In Casablanca Rick Blaine (Humphrey Bogart) runs an upscale nightclub in unoccupied Casablanca in the early days of World War II. He is shocked when he sees his lost love Ilsa Lund (Ingrid Bergman) walk into his nightclub. But she’s with her husband Victor Laszlo (Paul Henreid), a fugitive Czech Resistance leader who has escaped from a Nazi concentration camp. They need letters of transit to travel freely to neutral Portugal and rumor has it that Rick has the papers…..
Humphrey Bogart – Rick Blaine
Ingrid Bergman – Ilsa Lund
Paul Henreid – Victor Laszlo
Conrad Veidt – Major Heinrich Strasser
Claude Rains – Captain Louis Renault
Sydney Greenstreet – Signor Ferrari
Peter Lorre – Ugarte
Dooley Wilson – Sam
The original trailer for Casablanca:
– The movie was based on the play Everybody Comes To Rick’s. The film was named Casablanca, probably in imitation of the 1938 hit Algiers.
– Hedy Lamarr was considered for the part of Ilsa, but Humphrey Bogart was always the only choice to play Rick.
– Many of the actors who played Nazis were in fact German Jews who had escaped from Nazi Germany. Conrad Veidt, who played major Heinrich Strasser, was known for his hatred of the Nazi’s. The SS even sent a death squad after him because of his anti-Nazi activities.
– The famous line ‘Here’s looking at you, kid’ was actually improvised by Humphrey Bogart.
– This was Humphrey Bogart’s first romantic role.
– Producer Hal Wallis seriously considered making the character Sam a woman. Hazel Scott, Lena Horne, and Ella Fitzgerald were considered for the part.
– Nobody involved in the film thought it was going to be a hit. To them it was just one of the many films they made. Humphrey Bogart even tried to get out of it, because he thought the dialogues were ridiculous and the situations unbelievable.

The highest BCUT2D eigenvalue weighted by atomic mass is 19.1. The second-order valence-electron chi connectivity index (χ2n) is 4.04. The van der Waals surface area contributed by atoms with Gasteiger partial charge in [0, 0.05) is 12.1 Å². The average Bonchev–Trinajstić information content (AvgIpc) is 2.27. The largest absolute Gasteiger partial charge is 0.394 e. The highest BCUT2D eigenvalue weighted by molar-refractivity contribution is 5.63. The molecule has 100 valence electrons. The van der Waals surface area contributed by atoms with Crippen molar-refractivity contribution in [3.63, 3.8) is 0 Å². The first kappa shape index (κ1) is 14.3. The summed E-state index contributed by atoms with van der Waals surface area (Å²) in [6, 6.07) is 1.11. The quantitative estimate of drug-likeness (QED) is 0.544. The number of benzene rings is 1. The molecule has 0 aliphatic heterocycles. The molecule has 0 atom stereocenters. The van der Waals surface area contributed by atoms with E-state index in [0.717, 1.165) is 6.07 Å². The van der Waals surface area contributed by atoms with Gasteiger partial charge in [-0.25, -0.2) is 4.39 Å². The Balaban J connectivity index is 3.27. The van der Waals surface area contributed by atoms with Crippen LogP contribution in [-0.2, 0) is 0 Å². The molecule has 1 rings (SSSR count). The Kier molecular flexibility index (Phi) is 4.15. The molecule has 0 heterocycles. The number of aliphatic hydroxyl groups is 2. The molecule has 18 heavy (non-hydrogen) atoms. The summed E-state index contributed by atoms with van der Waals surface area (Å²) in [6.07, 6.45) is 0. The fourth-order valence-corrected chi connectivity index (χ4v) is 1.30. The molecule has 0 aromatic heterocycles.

– Because Bogart was two inches shorter then Ingrid Bergman, he had to stand on blocks or sit on cushions in their scenes together.
– As soon as Casablanca was released, there was talk of a sequel which was to be called Brazzaville. But it was never made. Though there have been films and series based on Casablanca, none of them were a success.
– In 1982 writer Chuck Ross sent the script of Casablanca under its original title, Everybody Comes to Rick’s, to readers at a number of major studios and production companies. More than half of the readers that responded did not recognize it as Casablanca and ninety percent of them rejected it. Many commented on the ‘rambling’ dialogue, that should have been ‘sharper’.
Best Director – Michael Curtiz – 1942 Academy of Motion Pictures Arts and Sciences
Best Picture – Casablanca – 1942 Academy of Motion Pictures Arts and Sciences
Best Writing, Screenplay – Julius Epstein, Philip Epstein, Howard Koch – 1942 Academy of Motion Pictures Arts and Sciences
Best Actor – Humphrey Bogart – 1942 Academy of Motion Pictures Arts and Sciences
Best Actor in a Supporting Role – Claude Rains – 1942 Academy of Motion Pictures Arts and Sciences
Best Cinematography – Arthur Edeson – 1942 Academy of Motion Pictures Arts and Sciences
Best Film Editing – Owen Marks – 1942 Academy of Motion Pictures Arts and Sciences
Best Music – Max Steiner – 1942 Academy of Motion Pictures Arts and Sciences
Casablanca is a film that is loved by many and it has only gotten more popular over time. It is the film that both Ingrid Bergman and Humphrey Bogart are best known for. Even during its initial release, Casablanca was popular, receiving eight Oscar nominations. It definitely helped that the film was made and released during World War II; it opened just 18 days after the Allied Forces had landed at Casablanca, so it tapped into the mood of the times. But long after the Second World War Casablanca remained popular, especially in America. By 1977 it was the most frequently broadcast film on American television. Harvard University even has a tradition of screening Casablanca during the week of the final exams, a tradition that has been emulated by many colleges across the United States.
Many subsequent films have drawn on elements of Casablanca and many parodies have been made. The film has been analysed endlessly, not just from a cinematic point of view, but also politically and even psychologically, as some see a Freudian element in the film. But at the end of the day, Casablanca is a beloved classic because of the romance, the sacrifice and the human kindness at its core.
Read more about Humphrey Bogart’s life.